"Instead of exploiting myths about corn sugar, they should join us in exploding the myths by exploring the facts," Tolman said. "We urge our growers and others to take action and help inform companies like Dean about the truth behind natural corn products like HFCS."


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Dan    
SD  |  April, 05, 2012 at 05:18 PM

"Sugar is sugar" - this is completely incorrect. Milled cane sugar never hits a refinery and contains all the natural vitamins from the cane plant. Yes, HFCS is just like other refined sugars, but there ARE better natural sources of sugar that are in-fact healthier. So the REAL problem is that these food manufacturers should be marketing toward non-refined sugar instead of singling out HFCS as the only one.

sugar    
pa  |  April, 05, 2012 at 10:05 PM

Sugar IS Sugar - once metabolized, a gram of sugar from fructose, sucrose, glucose, dextrose, maltose, lactose, etc, etc, etc is metabolized and assimilated by your body EXACTLY the same. Some natural "raw" sugars may have other nutritive factors along with the sugar - but the HYPE that is being discussed here is the claim that HFCS is less healthy and contributes to obesity more than other sugars. As sugars go - there is no difference in bioassimilation of sugar molecules from various sources. This is just looking at the nutrient "sugar".

cathy    
medford, nj  |  April, 06, 2012 at 04:01 PM

Fructose is processed in the liver. When too much fructose enters the liver at once, the liver can't process fructose as a sugar. Instead, the liver turns excess fructose into fats-triglycerides. When you incorporate these fats into our bodies cells (the cell membranes) triglycerides cause these cells to be insulin resistant. This is the reason that high fructose corn syrup leads to diabetes. Fructose is linked to significant increases of both cholesterol and triglycerides.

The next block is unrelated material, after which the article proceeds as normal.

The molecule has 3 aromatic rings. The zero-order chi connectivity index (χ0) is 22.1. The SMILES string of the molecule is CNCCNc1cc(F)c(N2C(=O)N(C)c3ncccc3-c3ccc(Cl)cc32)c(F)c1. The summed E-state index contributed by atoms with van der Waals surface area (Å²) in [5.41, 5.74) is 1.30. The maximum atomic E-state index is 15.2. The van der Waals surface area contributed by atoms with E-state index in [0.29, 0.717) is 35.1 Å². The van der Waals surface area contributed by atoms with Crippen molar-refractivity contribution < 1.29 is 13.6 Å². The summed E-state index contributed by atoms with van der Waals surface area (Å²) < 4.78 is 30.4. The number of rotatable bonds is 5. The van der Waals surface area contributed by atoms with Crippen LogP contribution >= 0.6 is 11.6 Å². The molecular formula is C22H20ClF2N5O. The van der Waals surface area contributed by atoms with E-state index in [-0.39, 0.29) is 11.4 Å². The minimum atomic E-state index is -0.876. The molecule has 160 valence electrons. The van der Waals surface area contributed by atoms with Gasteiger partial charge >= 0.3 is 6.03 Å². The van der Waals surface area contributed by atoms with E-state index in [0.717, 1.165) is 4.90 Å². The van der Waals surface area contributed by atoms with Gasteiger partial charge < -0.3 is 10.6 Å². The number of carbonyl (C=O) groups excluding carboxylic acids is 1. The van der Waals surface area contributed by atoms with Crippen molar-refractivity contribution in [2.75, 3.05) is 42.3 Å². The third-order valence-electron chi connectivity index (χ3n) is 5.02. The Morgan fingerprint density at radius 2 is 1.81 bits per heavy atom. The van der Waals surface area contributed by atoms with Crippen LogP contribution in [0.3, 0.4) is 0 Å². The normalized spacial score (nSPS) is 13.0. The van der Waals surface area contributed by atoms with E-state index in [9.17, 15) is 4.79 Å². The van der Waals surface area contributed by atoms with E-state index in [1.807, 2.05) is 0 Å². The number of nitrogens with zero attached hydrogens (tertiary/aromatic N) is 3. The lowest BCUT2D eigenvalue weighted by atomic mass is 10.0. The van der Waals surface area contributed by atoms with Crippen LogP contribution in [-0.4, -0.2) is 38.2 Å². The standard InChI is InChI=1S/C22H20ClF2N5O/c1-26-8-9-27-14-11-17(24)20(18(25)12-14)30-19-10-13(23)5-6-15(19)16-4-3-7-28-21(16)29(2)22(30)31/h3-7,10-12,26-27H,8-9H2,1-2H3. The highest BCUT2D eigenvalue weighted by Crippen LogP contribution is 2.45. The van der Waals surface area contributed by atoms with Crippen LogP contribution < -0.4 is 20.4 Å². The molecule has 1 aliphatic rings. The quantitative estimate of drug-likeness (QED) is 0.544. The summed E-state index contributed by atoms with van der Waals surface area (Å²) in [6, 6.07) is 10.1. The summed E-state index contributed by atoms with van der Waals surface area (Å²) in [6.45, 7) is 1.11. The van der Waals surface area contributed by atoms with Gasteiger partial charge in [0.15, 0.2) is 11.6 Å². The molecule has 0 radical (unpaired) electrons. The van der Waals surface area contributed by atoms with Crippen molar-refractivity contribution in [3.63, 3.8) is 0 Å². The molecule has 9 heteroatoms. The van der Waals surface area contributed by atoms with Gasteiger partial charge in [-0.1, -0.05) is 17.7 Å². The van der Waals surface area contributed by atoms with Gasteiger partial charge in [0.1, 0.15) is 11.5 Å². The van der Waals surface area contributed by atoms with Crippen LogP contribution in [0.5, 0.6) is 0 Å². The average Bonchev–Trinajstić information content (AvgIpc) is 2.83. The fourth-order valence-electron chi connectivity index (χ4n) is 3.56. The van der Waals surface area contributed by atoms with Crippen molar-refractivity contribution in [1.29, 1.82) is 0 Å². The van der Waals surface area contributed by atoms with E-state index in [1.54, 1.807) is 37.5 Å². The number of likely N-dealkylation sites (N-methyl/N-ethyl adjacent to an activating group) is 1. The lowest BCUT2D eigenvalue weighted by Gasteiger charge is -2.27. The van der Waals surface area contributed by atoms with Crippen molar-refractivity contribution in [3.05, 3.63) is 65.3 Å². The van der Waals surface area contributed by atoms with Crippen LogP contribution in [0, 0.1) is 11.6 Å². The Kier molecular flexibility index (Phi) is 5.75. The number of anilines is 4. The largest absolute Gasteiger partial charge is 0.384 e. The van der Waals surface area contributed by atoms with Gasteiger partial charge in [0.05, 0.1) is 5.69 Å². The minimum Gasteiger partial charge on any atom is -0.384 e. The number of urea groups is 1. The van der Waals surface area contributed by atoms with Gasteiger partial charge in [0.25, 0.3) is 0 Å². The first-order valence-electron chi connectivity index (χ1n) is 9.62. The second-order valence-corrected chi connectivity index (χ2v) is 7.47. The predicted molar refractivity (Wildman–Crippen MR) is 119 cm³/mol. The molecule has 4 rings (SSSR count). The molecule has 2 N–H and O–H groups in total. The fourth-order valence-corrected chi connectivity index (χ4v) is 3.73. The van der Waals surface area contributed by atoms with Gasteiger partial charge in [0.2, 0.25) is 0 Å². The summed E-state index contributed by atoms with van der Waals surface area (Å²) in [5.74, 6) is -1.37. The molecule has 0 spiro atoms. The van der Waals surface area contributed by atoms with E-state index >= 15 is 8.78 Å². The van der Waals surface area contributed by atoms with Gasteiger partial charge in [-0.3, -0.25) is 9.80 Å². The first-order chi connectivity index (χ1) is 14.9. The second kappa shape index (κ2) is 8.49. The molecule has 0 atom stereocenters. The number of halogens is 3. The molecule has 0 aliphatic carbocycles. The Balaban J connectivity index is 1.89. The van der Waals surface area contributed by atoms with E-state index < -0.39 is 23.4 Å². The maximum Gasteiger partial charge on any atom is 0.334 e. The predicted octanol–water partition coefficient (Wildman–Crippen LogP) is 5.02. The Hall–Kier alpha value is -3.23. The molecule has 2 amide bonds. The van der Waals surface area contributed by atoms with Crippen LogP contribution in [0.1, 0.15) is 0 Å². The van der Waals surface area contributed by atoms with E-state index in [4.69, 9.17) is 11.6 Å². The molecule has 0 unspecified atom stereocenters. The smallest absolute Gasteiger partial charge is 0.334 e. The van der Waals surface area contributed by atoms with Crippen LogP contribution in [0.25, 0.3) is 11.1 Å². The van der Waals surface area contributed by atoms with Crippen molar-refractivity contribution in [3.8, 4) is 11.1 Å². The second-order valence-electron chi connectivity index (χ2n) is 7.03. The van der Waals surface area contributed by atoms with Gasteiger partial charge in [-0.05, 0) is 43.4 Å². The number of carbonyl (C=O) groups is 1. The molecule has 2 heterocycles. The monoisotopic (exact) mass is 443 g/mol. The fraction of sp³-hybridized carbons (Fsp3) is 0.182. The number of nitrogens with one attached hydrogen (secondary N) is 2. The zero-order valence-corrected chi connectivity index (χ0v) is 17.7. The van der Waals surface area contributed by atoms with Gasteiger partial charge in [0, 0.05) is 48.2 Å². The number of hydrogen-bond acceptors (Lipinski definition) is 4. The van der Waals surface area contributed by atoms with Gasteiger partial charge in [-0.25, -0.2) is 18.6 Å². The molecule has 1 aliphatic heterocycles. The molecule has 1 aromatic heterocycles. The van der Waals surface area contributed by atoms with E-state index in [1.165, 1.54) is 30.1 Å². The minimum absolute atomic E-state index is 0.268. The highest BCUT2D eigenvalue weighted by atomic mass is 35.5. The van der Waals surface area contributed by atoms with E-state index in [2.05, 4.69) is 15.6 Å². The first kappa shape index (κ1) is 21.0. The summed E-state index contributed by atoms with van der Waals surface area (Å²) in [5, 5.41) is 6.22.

Kirk    
Minneapolis,Mn  |  April, 07, 2012 at 08:22 PM

HFCS is POISON! I work in retail and constantly tell customers to not buy any products with HFCS as it is dangerous to eat!Many have heeded my advice and buy the healthier alternatives.May the makers of HFCS rot in Hell for endangering the public's health !

Paul    
WI  |  April, 09, 2012 at 09:23 AM

I am glad to see you have made this your personal crusade to butt into somebody elses decisions. Wonder if your employer knows you are telling customers what to do? Mind your own business and let people make thier own decisions. Constant interference from people like you is annoying and I am tired of you're interference in how I raise my family.

Maxine    
SD  |  May, 03, 2012 at 09:58 PM

Doesn't the HFCS-free label IMPLY that the sweetener is harmful to the gullible shopper when that may or may not be factual? The problem of obesity is too many total calories. The problem with sweets is too many empty calories which put on fat instead of muscle, and with too little exertion/activity'work to use the calories consumed, obesity is likely to follow, through no fault of the type of sugar ingested. There simply are too many people willing to take advice from the charlatans who speak with authority but haven't the necessary education or knowledge of the science to verify their claims. Such self-proclaimed dietary 'authorities' are all too eager to 'manage' or manipulate the diets of people willing to take their unfounded dietary 'advice'.